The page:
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What Glue Do You Use To Attach Valves?

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It is reversible, Place fresh PVA over the top and mix it into the old PVA which will easily soften and become removable. It is surprisingly fast. I use a small screwdriver as it serves as a scraper as well as mixer.


One caveat, it works with the brands of PVA I use, other brands may have different chemistry.



Thanks for this, I have not heard of this technique - good to know.



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If that doesn't work, I would think that acetone would soften it.

So long as you can get it to where the glue is. More difficult in a wood joint.

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I have read about shellac becoming brittle with age and having a small shelf life.. This was also noticed by microscopists many years ago.


In preparing microscope slides the glass cover slip above the specimen is sometimes given a protective ring of shellac. This is painted on top of the sealing ring that holds the glass cover slip in place and seals any liquids around the specimen from leaking out.

The shellac can have dyes mixed in to give an attractive and practical hard coat to protect the sealing ring.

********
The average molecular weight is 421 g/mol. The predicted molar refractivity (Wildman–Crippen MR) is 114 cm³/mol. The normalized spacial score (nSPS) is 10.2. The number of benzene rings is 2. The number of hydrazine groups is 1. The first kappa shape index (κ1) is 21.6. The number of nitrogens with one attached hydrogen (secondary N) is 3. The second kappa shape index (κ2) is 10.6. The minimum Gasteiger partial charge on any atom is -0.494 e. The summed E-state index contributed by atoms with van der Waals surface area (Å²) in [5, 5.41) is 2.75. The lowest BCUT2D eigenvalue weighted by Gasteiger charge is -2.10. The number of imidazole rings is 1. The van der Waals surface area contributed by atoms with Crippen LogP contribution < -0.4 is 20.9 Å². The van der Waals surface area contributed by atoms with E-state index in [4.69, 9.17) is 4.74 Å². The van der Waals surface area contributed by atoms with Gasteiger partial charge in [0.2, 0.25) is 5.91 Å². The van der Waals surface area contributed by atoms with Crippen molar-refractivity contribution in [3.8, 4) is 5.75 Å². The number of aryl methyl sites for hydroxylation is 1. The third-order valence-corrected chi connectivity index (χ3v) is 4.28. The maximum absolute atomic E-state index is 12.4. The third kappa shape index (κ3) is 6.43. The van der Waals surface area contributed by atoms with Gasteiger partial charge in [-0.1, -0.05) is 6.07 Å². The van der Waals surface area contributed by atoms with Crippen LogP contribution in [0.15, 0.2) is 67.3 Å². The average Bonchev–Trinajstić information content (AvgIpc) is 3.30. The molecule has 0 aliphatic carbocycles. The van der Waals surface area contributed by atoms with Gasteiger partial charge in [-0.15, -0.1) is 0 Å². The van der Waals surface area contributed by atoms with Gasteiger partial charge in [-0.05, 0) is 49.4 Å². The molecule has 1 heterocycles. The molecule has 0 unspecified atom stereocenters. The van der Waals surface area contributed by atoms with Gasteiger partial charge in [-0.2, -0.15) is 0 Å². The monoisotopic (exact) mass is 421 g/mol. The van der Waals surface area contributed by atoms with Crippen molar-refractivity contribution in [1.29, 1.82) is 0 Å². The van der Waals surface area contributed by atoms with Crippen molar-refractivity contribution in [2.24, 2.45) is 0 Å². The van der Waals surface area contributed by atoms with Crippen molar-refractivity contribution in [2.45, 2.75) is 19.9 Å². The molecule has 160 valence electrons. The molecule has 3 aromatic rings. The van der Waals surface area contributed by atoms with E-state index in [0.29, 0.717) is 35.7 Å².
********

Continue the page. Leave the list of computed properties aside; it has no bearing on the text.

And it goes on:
Microscopists noted that after long periods of time the shellac could become brittle and chip and flake off.

An English preparer of microscope slides named Ernie Ives recommended the addition of a few drops of Castor Oil be added to the mix of Methylated Spirits and Shellac. This acts as a plasticiser, allowing a little more flexibility to the mix.

I mixed up about quarter of a pint with roughly a third of a teaspoon of castor oil, six or seven years ago. It still works fine and the slides that I prepared then look fine.

I checked the contents of the jar a fortnight ago. Tested it by gluing glass, paper, leather and wood. All worked fine and held within the limitations to be expected from an adhesive like this.


So after going all around the houses, the message is mix a little castor oil into your shellac and meths varnish/glue and it could very well last a lot longer on the joint and on the shelf.






Sadly Ernie Ives who was also well known for his marquetry skills passed away a couple of years ago.

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